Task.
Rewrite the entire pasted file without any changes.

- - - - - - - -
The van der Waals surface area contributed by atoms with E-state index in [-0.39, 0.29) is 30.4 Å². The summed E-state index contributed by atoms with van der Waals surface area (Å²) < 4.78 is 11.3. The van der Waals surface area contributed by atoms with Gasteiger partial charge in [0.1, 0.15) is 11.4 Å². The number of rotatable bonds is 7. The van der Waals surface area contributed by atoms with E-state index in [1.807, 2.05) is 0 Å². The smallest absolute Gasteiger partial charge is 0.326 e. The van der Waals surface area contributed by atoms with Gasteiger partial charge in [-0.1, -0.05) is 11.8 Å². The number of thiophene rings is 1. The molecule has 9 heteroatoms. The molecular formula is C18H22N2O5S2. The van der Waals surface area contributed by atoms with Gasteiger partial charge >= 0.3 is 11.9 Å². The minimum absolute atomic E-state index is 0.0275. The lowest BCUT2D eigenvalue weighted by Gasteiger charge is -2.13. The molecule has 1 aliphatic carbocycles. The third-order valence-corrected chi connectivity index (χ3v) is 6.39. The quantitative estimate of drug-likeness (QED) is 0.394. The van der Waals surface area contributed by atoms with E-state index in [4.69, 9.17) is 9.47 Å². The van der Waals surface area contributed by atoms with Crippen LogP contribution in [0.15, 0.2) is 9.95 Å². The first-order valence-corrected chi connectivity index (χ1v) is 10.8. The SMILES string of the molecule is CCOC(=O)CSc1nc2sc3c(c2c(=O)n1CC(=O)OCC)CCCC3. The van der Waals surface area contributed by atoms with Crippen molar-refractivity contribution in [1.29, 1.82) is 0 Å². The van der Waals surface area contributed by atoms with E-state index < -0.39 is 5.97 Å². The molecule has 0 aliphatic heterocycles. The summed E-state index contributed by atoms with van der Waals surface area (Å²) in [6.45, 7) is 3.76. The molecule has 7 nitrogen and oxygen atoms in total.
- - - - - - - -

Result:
The van der Waals surface area contributed by atoms with E-state index in [-0.39, 0.29) is 30.4 Å². The summed E-state index contributed by atoms with van der Waals surface area (Å²) < 4.78 is 11.3. The van der Waals surface area contributed by atoms with Gasteiger partial charge in [0.1, 0.15) is 11.4 Å². The number of rotatable bonds is 7. The van der Waals surface area contributed by atoms with E-state index in [1.807, 2.05) is 0 Å². The smallest absolute Gasteiger partial charge is 0.326 e. The van der Waals surface area contributed by atoms with Gasteiger partial charge in [-0.1, -0.05) is 11.8 Å². The number of thiophene rings is 1. The molecule has 9 heteroatoms. The molecular formula is C18H22N2O5S2. The van der Waals surface area contributed by atoms with Gasteiger partial charge >= 0.3 is 11.9 Å². The minimum absolute atomic E-state index is 0.0275. The lowest BCUT2D eigenvalue weighted by Gasteiger charge is -2.13. The molecule has 1 aliphatic carbocycles. The third-order valence-corrected chi connectivity index (χ3v) is 6.39. The quantitative estimate of drug-likeness (QED) is 0.394. The van der Waals surface area contributed by atoms with E-state index in [4.69, 9.17) is 9.47 Å². The van der Waals surface area contributed by atoms with Crippen LogP contribution in [0.15, 0.2) is 9.95 Å². The first-order valence-corrected chi connectivity index (χ1v) is 10.8. The SMILES string of the molecule is CCOC(=O)CSc1nc2sc3c(c2c(=O)n1CC(=O)OCC)CCCC3. The van der Waals surface area contributed by atoms with Crippen molar-refractivity contribution in [1.29, 1.82) is 0 Å². The van der Waals surface area contributed by atoms with E-state index < -0.39 is 5.97 Å². The molecule has 0 aliphatic heterocycles. The summed E-state index contributed by atoms with van der Waals surface area (Å²) in [6.45, 7) is 3.76. The molecule has 7 nitrogen and oxygen atoms in total.